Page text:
The mountainous town offers a glimpse into a world of mysterious minority cultures and luscious landscapes. The Red Dao, named for their colorful headdresses, take a break during the long trek to the market.
The Queen of the Mountains in Vietnam, Sapa, overlooks a beautiful valley with lofty mountains towering over the town on all sides. The spectacular scenery surrounding Sapa includes cascading rice terraces which spill down the mountains like a patchwork quilt. The mountains are often shrouded in mist that rolls back and forth along the peaks, offering tantalizing glimpses of what lies in wait on a clear day. The valleys and villages around Sapa are home to a host of hill-tribe people who wander around town buying, selling and trading.
It is quite easy to undertake day hikes through the valleys around Sapa without the assistance of a guide. However, for overnight stays in villages and longer treks into the mountains, it is advisable to hook up with a minority guide. There are endless beautiful places for trekking. The villages and the surrounding landscape are now part of Hoang Lien Reserve Park.
The nearest village within walking distance is Cat Cat, three kilometers to the south. Like other amazing inhabited areas, it’s a steep and very beautiful hike down. This is a fantastic spot to witness the daily activities of minority group residents and admire the magic of nature while shopping for local handicrafts.
Another popular trek is to Ta Phin Village, home to Red Dao and about 10 kilometers from Sapa. There are also overnight community-based tours to the nearby H’mong village of Sin Chai that offer a chance to learn about textiles or music and dance. Other popular communities to visit include the Giay village of Ta Van and the Black H’mong village of Matra.
Trekking to Fansipan Mt, Sapa, Vietnam
Surrounding Sapa is the Hoang Lien Mountain range, named the Tonkinese Alps by the French, at the tail end of the Himalaya. These mountains include Fansipan, not only Vietnam’s highest peak but also the Indochina Peninsula’s “roof” at a height of 3,143 meters.
The summit towers above Sapa, although it is often obscured by clouds and is occasionally dusted with snow. The peak is accessible all year to those in good shape and properly equipped but don’t underestimate the challenge. It is very wet and can be perilously slippery and generally cold. However, some local wildlife such as donkeys, mountain goats and birds plus the unique beauty of nature offers explorers a memorable expedition.
Just a stone’s throw from downtown Sapa to the foot of Ham Rong (Dragon Jaw) Mountain, the journey up to the peak provides a panoramic view of the whole Sapa where colorful wildflowers bloom almost all year round. Visitors to Ham Rong Mountain also have the chance to admire the orchid garden and numerous caves and stones in extraordinary shapes.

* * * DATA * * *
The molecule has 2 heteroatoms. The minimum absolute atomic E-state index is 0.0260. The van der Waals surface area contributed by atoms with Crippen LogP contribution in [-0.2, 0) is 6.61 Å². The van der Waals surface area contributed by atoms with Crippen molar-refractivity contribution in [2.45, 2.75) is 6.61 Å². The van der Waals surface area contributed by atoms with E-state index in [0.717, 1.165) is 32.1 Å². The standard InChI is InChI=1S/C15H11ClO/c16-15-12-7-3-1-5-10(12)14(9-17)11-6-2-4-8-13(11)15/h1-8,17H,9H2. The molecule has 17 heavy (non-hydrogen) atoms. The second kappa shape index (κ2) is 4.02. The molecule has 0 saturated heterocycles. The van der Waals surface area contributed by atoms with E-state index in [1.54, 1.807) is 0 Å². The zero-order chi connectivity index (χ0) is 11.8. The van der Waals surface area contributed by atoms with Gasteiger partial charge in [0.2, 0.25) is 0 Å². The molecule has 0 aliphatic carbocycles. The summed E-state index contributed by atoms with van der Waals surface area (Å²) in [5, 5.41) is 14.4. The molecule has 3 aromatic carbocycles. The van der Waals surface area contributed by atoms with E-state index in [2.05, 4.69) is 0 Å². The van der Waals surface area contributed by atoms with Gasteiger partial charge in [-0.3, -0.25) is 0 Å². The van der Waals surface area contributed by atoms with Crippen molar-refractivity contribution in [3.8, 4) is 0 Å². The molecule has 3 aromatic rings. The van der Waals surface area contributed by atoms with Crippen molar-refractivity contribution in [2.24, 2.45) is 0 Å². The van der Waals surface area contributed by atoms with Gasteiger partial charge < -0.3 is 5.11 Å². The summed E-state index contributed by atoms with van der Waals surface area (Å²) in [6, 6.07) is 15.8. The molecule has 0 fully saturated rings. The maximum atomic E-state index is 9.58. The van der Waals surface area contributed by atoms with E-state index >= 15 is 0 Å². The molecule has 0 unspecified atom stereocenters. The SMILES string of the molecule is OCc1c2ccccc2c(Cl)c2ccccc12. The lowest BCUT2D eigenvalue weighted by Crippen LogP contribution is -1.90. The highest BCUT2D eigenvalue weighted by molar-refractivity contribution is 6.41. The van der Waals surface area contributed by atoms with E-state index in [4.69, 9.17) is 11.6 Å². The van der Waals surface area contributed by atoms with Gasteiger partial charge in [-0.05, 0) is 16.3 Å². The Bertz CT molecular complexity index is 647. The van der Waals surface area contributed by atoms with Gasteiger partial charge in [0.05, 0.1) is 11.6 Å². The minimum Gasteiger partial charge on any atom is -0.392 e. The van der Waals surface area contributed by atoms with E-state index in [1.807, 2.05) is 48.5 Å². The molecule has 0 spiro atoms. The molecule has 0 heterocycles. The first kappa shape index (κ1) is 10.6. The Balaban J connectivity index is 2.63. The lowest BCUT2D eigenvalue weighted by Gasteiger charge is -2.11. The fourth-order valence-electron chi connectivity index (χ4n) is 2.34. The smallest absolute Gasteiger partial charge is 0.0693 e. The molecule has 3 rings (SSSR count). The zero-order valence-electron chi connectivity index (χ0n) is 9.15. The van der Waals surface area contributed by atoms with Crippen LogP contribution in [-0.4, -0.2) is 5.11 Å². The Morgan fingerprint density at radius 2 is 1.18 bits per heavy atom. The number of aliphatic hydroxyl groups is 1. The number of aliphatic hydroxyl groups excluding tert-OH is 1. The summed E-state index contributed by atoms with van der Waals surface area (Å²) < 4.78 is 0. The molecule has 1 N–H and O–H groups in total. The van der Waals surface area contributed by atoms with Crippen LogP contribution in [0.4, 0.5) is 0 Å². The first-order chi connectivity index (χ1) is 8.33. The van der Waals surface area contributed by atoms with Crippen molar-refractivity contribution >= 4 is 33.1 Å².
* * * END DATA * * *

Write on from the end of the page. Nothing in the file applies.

The incredible road between Sapa and Lai Chau crosses the Tram Ton Pass on the northern side of Fansipan, 15 kilometers from Sapa. At 1,900 meters, this is the highest mountain pass in Vietnam. Even if you are not planning to fully explore Vietnam’s unique northwest, it is well worth coming up here to experience the incredible views from the top of this pass.
Alongside the road, about five kilometers toward Sapa, is Thac Bac (Silver Waterfall). With a height of 100 meters, it is one of the highest waterfalls in the country, and the loop track is steep and scenic.
The main attraction of this area, apart from its natural beauty, is Vietnam’s largest concentration of ethnic groups including Red Dao, H’mong, Giay, Tay, Xa Pho, Kinh and Hoa. Their dress, buildings, traditions and lifestyles are a big magnet for visitors.
Sapa would be of considerably less interest without the H’mong and Dao people, the largest ethnic groups in the region. The billowing red headdresses of the Red Dao are visible all over town, a surreal sight amid the accelerating development. The H’mong are more numerous and canny traders. Their villages may look medieval but most will have a mobile phone and an email address to stay in touch. Traditionally, they were the poorest of the poor but have rapidly learnt the spirit of free enterprise. Most of the Montagnards have had little formal education and are illiterate, yet all the youngsters have a good command of English, French and a handful of other languages.
Sapa is also famous for its love market, which takes place on Saturday evenings. This cultural highlight used to be the place for tribal locals to find a partner and get married.
Tradition has it that young Red Dao hill tribes used to come to Sapa to sing songs to find their partners. Girls sang hidden in the dark and when a boy found them - if they liked each other - they disappeared into the forest for three days. Some of them got married after that.
But with the development of tourism, the real love market does not take place anymore. Currently visitors can only see a representation of the love market. Do not miss it, however, anyway if you are staying here on Saturday night.
Food, drinks and souvenir stores can be found near the stone church in the downtown area. The restaurants here offer a wide range of interesting Vietnamese and European meals at very affordable prices. The food is delicious and well-presented. The dining establishments also have respectable wine lists with French, South American and Australian wines, also at reasonable prices. The staff are very friendly and welcoming and usually speak quite good English.
With its beauty and unique lifestyle, Sapa is a rewarding destination where all the hustle of daily life vanishes.
Source: TN News